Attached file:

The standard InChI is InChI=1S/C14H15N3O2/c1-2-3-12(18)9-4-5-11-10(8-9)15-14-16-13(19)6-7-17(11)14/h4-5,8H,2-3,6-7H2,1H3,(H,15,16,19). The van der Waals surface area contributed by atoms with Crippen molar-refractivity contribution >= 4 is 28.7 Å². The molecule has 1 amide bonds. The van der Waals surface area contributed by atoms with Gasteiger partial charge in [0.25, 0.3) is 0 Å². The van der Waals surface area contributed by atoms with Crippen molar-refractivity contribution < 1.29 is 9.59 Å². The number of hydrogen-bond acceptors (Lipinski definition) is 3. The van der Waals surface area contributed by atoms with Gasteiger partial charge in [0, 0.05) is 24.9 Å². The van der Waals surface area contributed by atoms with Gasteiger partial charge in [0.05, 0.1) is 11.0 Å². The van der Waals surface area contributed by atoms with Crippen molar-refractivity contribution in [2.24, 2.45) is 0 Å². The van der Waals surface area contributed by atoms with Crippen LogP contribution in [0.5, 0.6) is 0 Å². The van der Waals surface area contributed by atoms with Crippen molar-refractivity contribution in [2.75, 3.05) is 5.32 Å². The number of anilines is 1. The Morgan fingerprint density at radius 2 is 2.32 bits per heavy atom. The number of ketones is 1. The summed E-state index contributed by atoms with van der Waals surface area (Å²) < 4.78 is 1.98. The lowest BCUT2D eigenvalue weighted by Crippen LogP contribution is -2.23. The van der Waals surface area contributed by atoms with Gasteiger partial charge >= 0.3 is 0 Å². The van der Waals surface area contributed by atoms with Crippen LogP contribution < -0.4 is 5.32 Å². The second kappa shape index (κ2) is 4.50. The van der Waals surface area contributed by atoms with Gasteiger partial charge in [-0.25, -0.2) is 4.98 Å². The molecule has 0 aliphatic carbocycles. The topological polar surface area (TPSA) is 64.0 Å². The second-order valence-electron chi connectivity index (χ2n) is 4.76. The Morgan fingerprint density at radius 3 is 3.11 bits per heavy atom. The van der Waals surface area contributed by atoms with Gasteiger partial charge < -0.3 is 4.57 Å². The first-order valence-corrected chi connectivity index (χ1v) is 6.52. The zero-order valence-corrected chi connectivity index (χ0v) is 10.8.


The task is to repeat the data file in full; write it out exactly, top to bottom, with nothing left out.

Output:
The standard InChI is InChI=1S/C14H15N3O2/c1-2-3-12(18)9-4-5-11-10(8-9)15-14-16-13(19)6-7-17(11)14/h4-5,8H,2-3,6-7H2,1H3,(H,15,16,19). The van der Waals surface area contributed by atoms with Crippen molar-refractivity contribution >= 4 is 28.7 Å². The molecule has 1 amide bonds. The van der Waals surface area contributed by atoms with Gasteiger partial charge in [0.25, 0.3) is 0 Å². The van der Waals surface area contributed by atoms with Crippen molar-refractivity contribution < 1.29 is 9.59 Å². The number of hydrogen-bond acceptors (Lipinski definition) is 3. The van der Waals surface area contributed by atoms with Gasteiger partial charge in [0, 0.05) is 24.9 Å². The van der Waals surface area contributed by atoms with Gasteiger partial charge in [0.05, 0.1) is 11.0 Å². The van der Waals surface area contributed by atoms with Crippen molar-refractivity contribution in [2.24, 2.45) is 0 Å². The van der Waals surface area contributed by atoms with Crippen LogP contribution in [0.5, 0.6) is 0 Å². The van der Waals surface area contributed by atoms with Crippen molar-refractivity contribution in [2.75, 3.05) is 5.32 Å². The number of anilines is 1. The Morgan fingerprint density at radius 2 is 2.32 bits per heavy atom. The number of ketones is 1. The summed E-state index contributed by atoms with van der Waals surface area (Å²) < 4.78 is 1.98. The lowest BCUT2D eigenvalue weighted by Crippen LogP contribution is -2.23. The van der Waals surface area contributed by atoms with Gasteiger partial charge >= 0.3 is 0 Å². The van der Waals surface area contributed by atoms with Crippen LogP contribution < -0.4 is 5.32 Å². The second kappa shape index (κ2) is 4.50. The van der Waals surface area contributed by atoms with Gasteiger partial charge in [-0.25, -0.2) is 4.98 Å². The molecule has 0 aliphatic carbocycles. The topological polar surface area (TPSA) is 64.0 Å². The second-order valence-electron chi connectivity index (χ2n) is 4.76. The Morgan fingerprint density at radius 3 is 3.11 bits per heavy atom. The van der Waals surface area contributed by atoms with Gasteiger partial charge < -0.3 is 4.57 Å². The first-order valence-corrected chi connectivity index (χ1v) is 6.52. The zero-order valence-corrected chi connectivity index (χ0v) is 10.8.